Human beings don't come much more dissatisfied than Pierre Anthon. Say what you will about gloom and doom news in America, but don't even try to compete with the Danes. Pierre Anthon's primary source of dissatisfaction is the fact that people pretend things matter when they don't, which makes their striving all the more ridiculous to him. After all, we're only one step away from monkeys, and the world is overpopulated. Why study? Why try? Why do anything at all other than sit in a tree and eat plums? These are the questions that cause Pierre Anthon, the star of Nothing, to chuck it all and become a 7th grade dropout.
Pierre Anthon proves that human relationships are meaningful by choosing to continue interacting with his classmates. Way to go buddy, you just disproved your own point.
Real talk: Pierre Anthon is the only authentic character in the book, existentially speaking.
Let's rack up a body count for Nothing, shall we? There's Emil Jensen, then Cinderella the dog, then Oscarlittle the hamster, who succumbs to the frost when December rolls around. And, last but not least, there's Pierre Anthon, whose death is the culmination of the book. But here's the weird part: that whole death scene? It's pretty flat, emotionally speaking. He's not freaking out, and neither are his killers. In that sense, Teller remains true to the allegorical nature of the story. Events are just playing out as they inevitably must, and people represent their ideas to the bitter end. In going to the sawmill, dissing the heap of meaning, and then turning his back on his peers, it's almost as if Pierre Anthon knows he's there solely to illustrate a philosophy. He's nothing if not true to his ideals.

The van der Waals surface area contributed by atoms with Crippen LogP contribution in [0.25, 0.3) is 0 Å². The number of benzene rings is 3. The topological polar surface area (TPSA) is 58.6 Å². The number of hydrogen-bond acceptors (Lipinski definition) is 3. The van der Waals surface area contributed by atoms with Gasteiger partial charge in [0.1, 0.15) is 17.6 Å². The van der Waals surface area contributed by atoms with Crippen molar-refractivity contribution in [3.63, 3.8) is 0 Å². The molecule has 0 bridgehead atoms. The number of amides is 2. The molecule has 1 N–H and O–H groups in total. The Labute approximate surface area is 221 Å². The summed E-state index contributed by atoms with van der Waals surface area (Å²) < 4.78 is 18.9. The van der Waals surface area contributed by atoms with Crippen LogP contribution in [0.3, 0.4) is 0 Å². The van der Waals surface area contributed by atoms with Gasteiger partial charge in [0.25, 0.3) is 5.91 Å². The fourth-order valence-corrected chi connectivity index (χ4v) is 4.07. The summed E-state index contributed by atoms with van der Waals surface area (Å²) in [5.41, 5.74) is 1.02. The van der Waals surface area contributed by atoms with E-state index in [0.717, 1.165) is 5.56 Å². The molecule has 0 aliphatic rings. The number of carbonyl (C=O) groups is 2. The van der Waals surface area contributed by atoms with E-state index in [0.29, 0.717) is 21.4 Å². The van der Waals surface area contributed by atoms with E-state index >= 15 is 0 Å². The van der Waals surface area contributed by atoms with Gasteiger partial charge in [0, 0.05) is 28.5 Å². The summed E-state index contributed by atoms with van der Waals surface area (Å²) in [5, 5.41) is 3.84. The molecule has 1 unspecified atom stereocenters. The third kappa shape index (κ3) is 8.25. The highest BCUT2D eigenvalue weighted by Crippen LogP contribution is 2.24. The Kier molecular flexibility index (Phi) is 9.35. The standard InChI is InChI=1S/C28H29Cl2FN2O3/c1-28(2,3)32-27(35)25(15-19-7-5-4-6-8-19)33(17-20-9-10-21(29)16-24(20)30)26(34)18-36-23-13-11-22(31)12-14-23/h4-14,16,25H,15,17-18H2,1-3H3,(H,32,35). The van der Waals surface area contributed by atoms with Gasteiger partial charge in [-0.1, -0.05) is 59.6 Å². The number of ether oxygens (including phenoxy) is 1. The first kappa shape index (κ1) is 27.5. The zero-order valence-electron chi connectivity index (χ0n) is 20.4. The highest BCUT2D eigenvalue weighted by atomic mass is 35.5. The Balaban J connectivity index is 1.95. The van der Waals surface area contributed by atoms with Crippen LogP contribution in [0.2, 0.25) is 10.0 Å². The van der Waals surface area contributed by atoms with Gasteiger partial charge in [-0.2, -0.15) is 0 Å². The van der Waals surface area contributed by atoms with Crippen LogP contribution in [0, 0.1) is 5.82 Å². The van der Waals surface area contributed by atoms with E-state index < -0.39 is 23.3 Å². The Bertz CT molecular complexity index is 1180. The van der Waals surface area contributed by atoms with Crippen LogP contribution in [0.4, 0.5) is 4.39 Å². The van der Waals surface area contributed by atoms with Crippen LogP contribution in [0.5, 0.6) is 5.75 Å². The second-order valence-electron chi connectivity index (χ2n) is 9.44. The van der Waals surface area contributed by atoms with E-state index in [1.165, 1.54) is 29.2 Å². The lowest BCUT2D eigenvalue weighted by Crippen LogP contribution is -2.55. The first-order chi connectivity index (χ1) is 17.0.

Nothing teaches us that recognizing the meaninglessness of life removes the fear of death.
The night Pierre Anthon dies, the heap of meaning dies, too. It's like meaning can't survive in his presence. Dude's a meaning-murderer.
Nothing just may be one of the most violent young adult books you'll ever read, what with the rape, murder, and chopping off of body parts. It's right up there with Lord of the Flies and A Clockwork Orange in the Violent Banned Books canon. What makes the violence particularly harrowing here is the emotional desolation behind it. It could be argued that Sofie's rape and subsequent calm chopping off of Jon-Johan's finger is way more chilling than the wild brawl at the sawmill. Why? Because we as readers can somehow justify violence if it's driven by—wait for it—meaning.
A social psychologist named Stanley Milgram found that people were more likely to commit violent acts against an unseen opponent when encouraged by an authority figure. In Nothing, the group acts as the authority figure—authority by majority.
After being raped, Sofie carries out arguably the most violent act of all when she cuts off Jon-Johan's finger. Violence begets violence begets violence be—oh you get the picture.
In Nothing, sex unfortunately equals rape. Some might argue that Sofie consents, but it's clear that what goes down in the warehouse is an act of sexual violence that raises some hairy, scary questions about what exactly consent means in the first place: if you go along with it because you know your peers expect it of you, are you really doing it of your own free will? Certainly by the time Sofie gets to the sawmill and it's her against four boys, she has no choice. However, the next day at school, she acts as though she has an important secret, and she refuses to give Agnes details. Agnes even compares her to a martyred saint. There are no easy answers about sex in Nothing, just a lot of difficult, uncomfortable questions.